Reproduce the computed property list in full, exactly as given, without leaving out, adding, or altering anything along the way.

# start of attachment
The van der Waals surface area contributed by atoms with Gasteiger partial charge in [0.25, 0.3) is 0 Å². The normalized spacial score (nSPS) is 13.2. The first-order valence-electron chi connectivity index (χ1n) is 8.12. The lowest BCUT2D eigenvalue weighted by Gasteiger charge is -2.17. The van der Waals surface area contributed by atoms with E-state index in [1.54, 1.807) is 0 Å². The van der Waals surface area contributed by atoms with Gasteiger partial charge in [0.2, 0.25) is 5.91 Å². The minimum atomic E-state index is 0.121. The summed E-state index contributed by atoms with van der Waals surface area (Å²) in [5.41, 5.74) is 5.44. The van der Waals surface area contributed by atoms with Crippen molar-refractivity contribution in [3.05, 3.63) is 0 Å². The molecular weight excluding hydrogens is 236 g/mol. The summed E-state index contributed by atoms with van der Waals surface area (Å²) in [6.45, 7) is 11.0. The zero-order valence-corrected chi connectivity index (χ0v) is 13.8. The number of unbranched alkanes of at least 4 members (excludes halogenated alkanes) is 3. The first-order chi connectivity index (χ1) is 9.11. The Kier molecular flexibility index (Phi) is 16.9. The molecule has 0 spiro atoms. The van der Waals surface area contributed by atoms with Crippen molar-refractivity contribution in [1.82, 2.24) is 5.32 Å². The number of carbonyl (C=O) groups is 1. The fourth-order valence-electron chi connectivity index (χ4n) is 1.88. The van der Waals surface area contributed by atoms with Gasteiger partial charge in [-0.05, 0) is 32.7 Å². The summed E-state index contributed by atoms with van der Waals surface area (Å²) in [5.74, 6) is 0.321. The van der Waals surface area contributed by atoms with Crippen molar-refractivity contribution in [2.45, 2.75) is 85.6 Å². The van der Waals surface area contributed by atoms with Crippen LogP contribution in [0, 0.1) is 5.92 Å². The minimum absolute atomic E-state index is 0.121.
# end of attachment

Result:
The van der Waals surface area contributed by atoms with Gasteiger partial charge in [0.25, 0.3) is 0 Å². The normalized spacial score (nSPS) is 13.2. The first-order valence-electron chi connectivity index (χ1n) is 8.12. The lowest BCUT2D eigenvalue weighted by Gasteiger charge is -2.17. The van der Waals surface area contributed by atoms with E-state index in [1.54, 1.807) is 0 Å². The van der Waals surface area contributed by atoms with Gasteiger partial charge in [0.2, 0.25) is 5.91 Å². The minimum atomic E-state index is 0.121. The summed E-state index contributed by atoms with van der Waals surface area (Å²) in [5.41, 5.74) is 5.44. The van der Waals surface area contributed by atoms with Crippen molar-refractivity contribution in [3.05, 3.63) is 0 Å². The molecular weight excluding hydrogens is 236 g/mol. The summed E-state index contributed by atoms with van der Waals surface area (Å²) in [6.45, 7) is 11.0. The zero-order valence-corrected chi connectivity index (χ0v) is 13.8. The number of unbranched alkanes of at least 4 members (excludes halogenated alkanes) is 3. The first-order chi connectivity index (χ1) is 9.11. The Kier molecular flexibility index (Phi) is 16.9. The molecule has 0 spiro atoms. The van der Waals surface area contributed by atoms with Crippen molar-refractivity contribution in [1.82, 2.24) is 5.32 Å². The number of carbonyl (C=O) groups is 1. The fourth-order valence-electron chi connectivity index (χ4n) is 1.88. The van der Waals surface area contributed by atoms with Gasteiger partial charge in [-0.05, 0) is 32.7 Å². The summed E-state index contributed by atoms with van der Waals surface area (Å²) in [5.74, 6) is 0.321. The van der Waals surface area contributed by atoms with Crippen molar-refractivity contribution in [2.45, 2.75) is 85.6 Å². The van der Waals surface area contributed by atoms with Crippen LogP contribution in [0, 0.1) is 5.92 Å². The minimum absolute atomic E-state index is 0.121.